Oklahoma agencies working to implement new criminal justice law
BY BARBARA HOBEROCK World Capitol Bureau
Friday, October 12, 2012
10/12/12 at 8:04 AM
OKLAHOMA CITY - House Speaker Kris Steele said Thursday that he is confident that state agencies will meet a Nov. 1 deadline for implementing a highly touted criminal justice bill.
Steele, R-Shawnee, is the author of House Bill 3052, a law signed by Gov. Mary Fallin. It is designed to increase public safety and reduce incarceration costs.
Steele is the co-chairman of a group overseeing implementation. The group received an update on the status of creating intermediate revocation facilities for offenders who commit technical violations of probation, such as a missed curfew or failed drug tests.
Those who commit new criminal offenses are not eligible.
The Department of Corrections is creating the sanction beds within existing state prisons and community correctional centers, according to Eric Franklin, deputy director of treatment and rehabilitative services.
Some halfway-house beds may also be used, he said.
Technical violators will serve six months and undergo intensive treatment rather than spending on average an additional 1.9 years behind bars if probation is revoked, Franklin said.
Tulsa County Undersheriff Tim Albin had expressed concern that inmates awaiting transport to the DOC for technical violations would reduce the available bed space at his jail.
Oklahoma County District Attorney David Prater, co-chairman of the working group, said the legislation would not have an impact on county jail populations because those offenders would be there regardless.
Albin said he remains concerned that a mental-health evaluation tool to be used before sentencing could result in more backup at county jails for offenders awaiting sentencing.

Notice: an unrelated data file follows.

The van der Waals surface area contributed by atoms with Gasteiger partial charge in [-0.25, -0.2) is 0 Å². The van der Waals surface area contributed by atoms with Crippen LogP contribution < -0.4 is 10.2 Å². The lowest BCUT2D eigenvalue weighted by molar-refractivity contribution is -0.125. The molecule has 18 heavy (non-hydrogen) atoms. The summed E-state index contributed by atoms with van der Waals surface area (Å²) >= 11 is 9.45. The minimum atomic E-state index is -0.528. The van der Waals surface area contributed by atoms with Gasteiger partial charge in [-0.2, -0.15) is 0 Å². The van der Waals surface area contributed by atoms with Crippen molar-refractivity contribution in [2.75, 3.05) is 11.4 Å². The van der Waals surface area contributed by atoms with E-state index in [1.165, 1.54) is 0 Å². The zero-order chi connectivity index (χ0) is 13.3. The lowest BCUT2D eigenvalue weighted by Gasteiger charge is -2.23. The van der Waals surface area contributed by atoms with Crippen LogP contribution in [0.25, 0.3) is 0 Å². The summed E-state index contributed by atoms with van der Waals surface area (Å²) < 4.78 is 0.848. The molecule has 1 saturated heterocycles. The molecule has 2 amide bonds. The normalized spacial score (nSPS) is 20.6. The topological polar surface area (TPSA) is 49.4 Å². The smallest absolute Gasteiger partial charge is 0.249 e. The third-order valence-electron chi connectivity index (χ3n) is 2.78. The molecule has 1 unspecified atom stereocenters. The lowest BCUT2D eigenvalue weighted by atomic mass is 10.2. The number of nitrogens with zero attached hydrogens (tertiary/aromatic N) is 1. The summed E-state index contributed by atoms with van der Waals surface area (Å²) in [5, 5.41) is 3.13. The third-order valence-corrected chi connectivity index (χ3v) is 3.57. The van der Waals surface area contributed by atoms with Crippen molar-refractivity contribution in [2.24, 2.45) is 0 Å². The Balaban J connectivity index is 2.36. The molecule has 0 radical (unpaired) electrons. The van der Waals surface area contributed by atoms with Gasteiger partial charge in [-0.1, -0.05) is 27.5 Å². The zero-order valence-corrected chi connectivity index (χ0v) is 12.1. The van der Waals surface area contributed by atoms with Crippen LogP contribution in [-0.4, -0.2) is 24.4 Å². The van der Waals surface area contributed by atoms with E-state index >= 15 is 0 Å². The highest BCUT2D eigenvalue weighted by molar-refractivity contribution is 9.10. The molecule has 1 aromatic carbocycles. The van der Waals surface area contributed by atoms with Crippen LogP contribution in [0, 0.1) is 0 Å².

Albin said he is concerned that the evaluations will not be done quickly enough, causing delays in taking inmates to the Department of Corrections once they are sentenced.
"There still are a lot of questions to be answered," he said.
"I think we can work it out. We are just going to have to see how it plays out."
The Tulsa Jail is holding 1,708 inmates and has a capacity of 1,714, he said.
About 140 inmates are waiting to be taken to the Oklahoma Department of Corrections, Albin said.
"The legislation doesn't impact the current population in county jails," Steele said.
Meanwhile, Attorney General Scott Pruitt's office is working on the details of a grant program for law enforcement. Some $2 million will be available in fiscal year 2013.
The law also requires felony offenders leaving prison to be supervised for at least nine months.
Original Print Headline: State getting ready for new criminal justice law
Barbara Hoberock 405-528-2465
Tulsa County Undersheriff Tim Albin: He fears that mental-health evaluations could delay inmates' processing
Speaker Kris Steele: He says the law won't increase county jail populations